Card fraud losses continue to fallCriminals hit by chip and Pin
14 March 2007
Credit and debit card fraud is falling in the UK but criminals are continuing to try to empty people’s accounts by avoiding transactions that use chip and Pin technology, new figures out today reveal.
Apacs, the payment association which represents banks and credit card companies, says the introduction of chip and Pin has made it more difficult for fraudsters to commit card fraud in the UK,.
Over the last two years losses at UK retailers fell by £146.7m but at the same time there has been a 16 per cent increase in the amount of fraud on transactions that do not use chip and Pin.
This includes transactions carried out over the internet and via phone and mail order.
Apacs says that criminals are also trying to copy or clone cards and use them in countries that haven't upgraded to chip and Pin technology.
Sandra Quinn, Director of Communications at Apacs, said: ‘These figures clearly show that there is no one-size-fits-all approach to dealing with fraud.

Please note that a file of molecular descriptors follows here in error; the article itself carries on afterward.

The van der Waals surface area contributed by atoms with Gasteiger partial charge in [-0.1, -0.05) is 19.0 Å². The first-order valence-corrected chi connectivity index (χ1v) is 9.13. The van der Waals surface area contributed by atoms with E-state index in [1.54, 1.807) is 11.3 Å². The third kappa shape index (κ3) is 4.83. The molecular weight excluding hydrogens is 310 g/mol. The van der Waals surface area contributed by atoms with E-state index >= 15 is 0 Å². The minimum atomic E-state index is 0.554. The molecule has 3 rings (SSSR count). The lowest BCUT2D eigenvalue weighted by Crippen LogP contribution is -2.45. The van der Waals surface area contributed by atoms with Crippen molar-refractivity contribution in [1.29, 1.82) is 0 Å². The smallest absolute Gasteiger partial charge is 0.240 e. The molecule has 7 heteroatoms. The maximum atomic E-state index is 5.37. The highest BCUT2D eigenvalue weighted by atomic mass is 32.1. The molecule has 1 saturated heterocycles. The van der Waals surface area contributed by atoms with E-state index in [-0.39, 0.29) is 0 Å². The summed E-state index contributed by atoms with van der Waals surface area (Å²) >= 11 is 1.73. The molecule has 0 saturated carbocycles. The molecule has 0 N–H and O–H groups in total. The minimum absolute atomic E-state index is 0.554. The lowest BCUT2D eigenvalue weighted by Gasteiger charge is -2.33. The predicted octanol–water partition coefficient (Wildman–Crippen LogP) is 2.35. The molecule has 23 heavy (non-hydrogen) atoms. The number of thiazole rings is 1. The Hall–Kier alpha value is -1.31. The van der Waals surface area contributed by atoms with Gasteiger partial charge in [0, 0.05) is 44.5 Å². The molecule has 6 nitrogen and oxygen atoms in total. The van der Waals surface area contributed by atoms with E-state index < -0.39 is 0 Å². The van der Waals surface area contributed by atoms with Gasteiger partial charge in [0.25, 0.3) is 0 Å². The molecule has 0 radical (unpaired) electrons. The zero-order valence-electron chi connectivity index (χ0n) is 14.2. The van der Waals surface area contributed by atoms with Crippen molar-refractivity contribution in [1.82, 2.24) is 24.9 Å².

‘Chip and Pin has had a hugely positive effect on fraud losses over the counter in UK shops and stores, but we are seeing more fraud on transactions that do not use chip and Pin – such as over the internet and phone, by mail order and abroad in countries that have not yet fully upgraded to chip and Pin.
‘Fighting fraud is never going to succeed with a single-layered approach. It requires different sectors – including public and private – to work together on developing and implementing strategies, sharing best practice and, most importantly, sharing data.’
The largest growing card fraud, according to Apacs figures, was through a phenomenon known as 'phishing'.
In a phishing incident, fraudsters set up a fake version of a genuine bank website and then send out thousands or even millions of spam emails driving consumers to the site.
The idea is to fool people into giving up confidential personal banking information online.
Last year there were 14,156 incidents of phishing recorded. This compares to just 1,713 in 2005.
It urges online shoppers to register with Verified by Visa and MasterCard SecureCode whenever they are given the option of doing so.
Cardholders simply need to register a private password with their card company for use when shopping online at participating retailers.